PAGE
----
How to Make the Best Beef Stew
Treat yourself to an oh-so-satisfying Sunday dinner with our recipe for the best beef stew of all time.
When chilly weather starts to creep in, there’s only one food that can really warm my bones: a hearty and flavour-packed beef stew. Pair a big bowl of it with a slice or two of buttered homemade bread and I’m as cozy as can be. (Check out the slow cooker bread recipes you have to try.)
My go-to is Taste of Home’s Deputy Editor James Schend’s beef stew recipe, which is hands-down the best beef stew I’ve ever had. Its complex flavour comes from the recipe’s use of paprika, rosemary and herbes de Provence. The stew isn’t too heavy, either. James’ secret ingredient is a splash of balsamic vinegar that brightens up the dish.
How to Make the Best Beef Stew
- 1-1/2 pounds beef stew meat, cut into 1-inch cubes
- 1/2 teaspoon salt, divided
- 6 tablespoons all-purpose flour, divided
- 1/2 teaspoon smoked paprika
- 1 tablespoon canola oil
- 3 tablespoons tomato paste
- 2 teaspoons herbes de Provence
- 2 garlic cloves, minced
- 2 cups dry red wine
- 2 cups beef broth
- 1-1/2 teaspoons minced fresh rosemary, divided
- 2 bay leaves
- 3 cups cubed peeled potatoes
- 3 cups coarsely chopped onions (about 2 large)
- 2 cups sliced carrots
- 2 tablespoons cold water
- 2 tablespoons balsamic or red wine vinegar
- 1 cup fresh or frozen peas
Yield: 6 servings
Step 1: Prep the beef
First, in a small bowl, toss your beef with 1/4 teaspoon of salt. In a large bowl, combine 4 tablespoons of flour with the smoked paprika, then add a few pieces of beef in, turning until they’re lightly coated.
Tip from James: “Coating your beef in paprika-spiced flour adds a delicious smoky flavour and caramelization that really gives the meat some depth.”
Step 2: Get cookin’
In a Dutch oven over medium heat, brown your coated beef in oil until it starts to get some colour.
Next, stir in the tomato paste, herbes de Provence and garlic, stirring until they’ve darkened in colour and have become fragrant. Pour in the wine and let the pot come to a slight boil, making sure to scrape up all the bits and pieces that have crusted to the bottom of the Dutch oven. They have tons of flavour!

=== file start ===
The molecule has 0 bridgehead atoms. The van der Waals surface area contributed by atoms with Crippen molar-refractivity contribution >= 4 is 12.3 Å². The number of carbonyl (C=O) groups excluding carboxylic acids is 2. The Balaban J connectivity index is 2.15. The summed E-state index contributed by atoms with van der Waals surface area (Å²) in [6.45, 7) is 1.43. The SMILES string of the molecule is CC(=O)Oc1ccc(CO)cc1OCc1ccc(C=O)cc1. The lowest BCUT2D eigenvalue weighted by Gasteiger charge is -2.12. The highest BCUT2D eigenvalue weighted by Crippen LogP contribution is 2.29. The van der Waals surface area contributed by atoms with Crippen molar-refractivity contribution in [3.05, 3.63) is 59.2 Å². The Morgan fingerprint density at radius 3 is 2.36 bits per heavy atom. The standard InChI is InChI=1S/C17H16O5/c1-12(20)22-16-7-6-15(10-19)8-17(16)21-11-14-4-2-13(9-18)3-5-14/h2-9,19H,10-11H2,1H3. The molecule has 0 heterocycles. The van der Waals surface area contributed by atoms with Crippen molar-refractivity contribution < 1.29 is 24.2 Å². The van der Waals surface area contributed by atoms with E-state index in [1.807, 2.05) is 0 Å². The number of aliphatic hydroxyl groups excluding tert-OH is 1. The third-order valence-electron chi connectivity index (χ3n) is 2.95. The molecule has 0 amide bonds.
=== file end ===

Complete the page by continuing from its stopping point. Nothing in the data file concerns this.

Once the wine has reduced by half (which should take about 5 minutes) add the beef broth, 1 teaspoon of rosemary and bay leaves, then let it all come to a boil. Cut the heat, cover your Dutch oven and let the stew simmer until the meat is almost tender, about an hour and a half.
Tips from James: “I love Cento’s tomato paste in a tube because you can squeeze out only as much as you need and seal it back up for future use. No wasted leftovers!”
“Herbes de Provence is a unique blend that typically contains rosemary, thyme, oregano and lavender. It really elevates this stew.”
Step 3: Veg it out
Drop in your potatoes, onions and carrots in the stew, then let them simmer, covered, for 30 minutes, or until the veggies and meat are tender.
Tip from James: “While the recipe calls for potatoes and carrots, feel free to swap in your favourite firm winter veggies, like sweet potatoes, turnips or parsnips.”
Step 4: Finishing touches
Pick out the bay leaves and discard them. Then, in a small bowl, mix the remaining rosemary, salt, flour, water and balsamic vinegar until it’s smooth. Pour the mixture into the stew, allow it to come to a boil and then add in your peas.
After a few minutes, the stew should thicken and be ready to be served. Ladle into a bowl, pair with some crusty bread and dig in.
Tip from James: “Balsamic vinegar helps cut some of the fat and brightens the flavour. Check your balsamic’s label for an IGP designation. It indicates the vinegar was produced in Modena, Italy, an area known for its high-quality balsamic.”